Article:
According to a new PewResearch Journalism Project report, the number of accredited Illinois Statehouse reporters has nearly halved in the last decade, down from 43 in 2003-2004 to just 22 this year.
The full-time statehouse press corps reduced numbers across all news platforms, the study shows, as newspapers, radio stations and TV stations have fewer reporters in the capital, ready to report on breaking news at any time.
In 2003, Copley News Service -- owner of Springfield's State Journal-Register and the Peoria Journal Star -- had five reporters in Springfield covering state government for the two papers. Its successor, GateHouse News Service, now has two who cover state government for all Illinois GateHouse papers including the Rockford Register-Star.
The decline for Illinois has been more extreme than the national average of 35 percent.
Having fewer reporters watching state government is not a good thing. From the Pew study:
"I think you're seeing fewer stories," said Gene Rose, the longtime former communications director for the National Conference of State Legislatures. "The public is not being kept aware of important policy decisions that are being made that will affect their daily lives."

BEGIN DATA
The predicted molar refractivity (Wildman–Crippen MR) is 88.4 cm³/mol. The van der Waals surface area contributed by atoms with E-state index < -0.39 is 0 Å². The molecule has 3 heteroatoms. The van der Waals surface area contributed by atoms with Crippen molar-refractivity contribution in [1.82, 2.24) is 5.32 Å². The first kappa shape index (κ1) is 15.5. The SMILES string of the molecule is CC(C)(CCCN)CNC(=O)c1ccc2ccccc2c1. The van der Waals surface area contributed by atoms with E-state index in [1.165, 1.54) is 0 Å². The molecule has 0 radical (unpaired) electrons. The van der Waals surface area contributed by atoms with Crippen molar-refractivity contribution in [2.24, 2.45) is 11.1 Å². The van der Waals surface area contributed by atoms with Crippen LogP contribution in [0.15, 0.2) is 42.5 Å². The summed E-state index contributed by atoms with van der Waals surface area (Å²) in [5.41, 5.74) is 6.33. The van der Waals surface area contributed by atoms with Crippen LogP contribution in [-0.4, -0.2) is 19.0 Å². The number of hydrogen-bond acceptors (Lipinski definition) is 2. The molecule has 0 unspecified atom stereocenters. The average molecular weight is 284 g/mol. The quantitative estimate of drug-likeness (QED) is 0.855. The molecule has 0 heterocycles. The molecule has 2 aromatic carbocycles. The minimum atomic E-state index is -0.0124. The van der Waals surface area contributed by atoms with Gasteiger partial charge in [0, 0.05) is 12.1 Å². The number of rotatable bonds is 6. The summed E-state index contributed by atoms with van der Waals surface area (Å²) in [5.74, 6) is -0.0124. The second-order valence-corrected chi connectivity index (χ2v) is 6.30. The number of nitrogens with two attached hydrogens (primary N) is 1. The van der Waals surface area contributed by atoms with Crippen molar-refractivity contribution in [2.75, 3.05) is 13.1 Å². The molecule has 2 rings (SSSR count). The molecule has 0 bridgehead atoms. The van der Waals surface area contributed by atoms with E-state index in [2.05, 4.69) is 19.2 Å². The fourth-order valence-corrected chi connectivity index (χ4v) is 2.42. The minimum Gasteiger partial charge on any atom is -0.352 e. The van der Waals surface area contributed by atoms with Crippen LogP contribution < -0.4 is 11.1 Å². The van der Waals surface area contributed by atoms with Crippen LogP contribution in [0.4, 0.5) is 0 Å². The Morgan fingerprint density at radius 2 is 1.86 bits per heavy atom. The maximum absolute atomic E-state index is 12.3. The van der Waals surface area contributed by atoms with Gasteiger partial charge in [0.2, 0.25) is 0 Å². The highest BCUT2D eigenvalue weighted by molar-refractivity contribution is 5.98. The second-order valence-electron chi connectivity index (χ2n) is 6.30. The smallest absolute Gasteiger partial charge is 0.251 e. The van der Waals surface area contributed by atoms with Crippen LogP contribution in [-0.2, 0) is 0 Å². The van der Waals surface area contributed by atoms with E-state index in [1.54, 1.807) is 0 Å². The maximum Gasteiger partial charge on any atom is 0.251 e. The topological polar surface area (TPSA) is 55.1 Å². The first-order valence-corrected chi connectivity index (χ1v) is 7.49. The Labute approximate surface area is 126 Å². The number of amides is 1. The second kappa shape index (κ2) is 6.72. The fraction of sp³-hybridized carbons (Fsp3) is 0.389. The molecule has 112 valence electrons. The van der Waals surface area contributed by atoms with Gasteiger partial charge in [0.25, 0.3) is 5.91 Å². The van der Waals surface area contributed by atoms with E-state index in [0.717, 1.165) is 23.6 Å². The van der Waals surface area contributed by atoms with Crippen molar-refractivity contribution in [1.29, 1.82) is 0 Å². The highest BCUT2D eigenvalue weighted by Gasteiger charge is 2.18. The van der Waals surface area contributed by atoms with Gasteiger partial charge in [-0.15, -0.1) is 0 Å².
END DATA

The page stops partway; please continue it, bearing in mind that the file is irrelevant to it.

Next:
In Springfield and elsewhere throughout the state, politicians are discussing raising Illinois' minimum wage to $8.25, which Gov. Pat Quinn (Democrat) has said he supports during his reelection campaign, while his challenger, Republican Bruce Rauner, has said he would not support raising Illinois' minimum wage but could get behind a plan to increase the national minimum wage, which President Barack Obama also supports. Chicago Mayor Rahm Emanuel has said he would like to see the city's minimum wage go up to $13 an hour in the next four years. How many hours would a person in your city and around the state have to work, based on the current minimum wage, to make a "living wage?"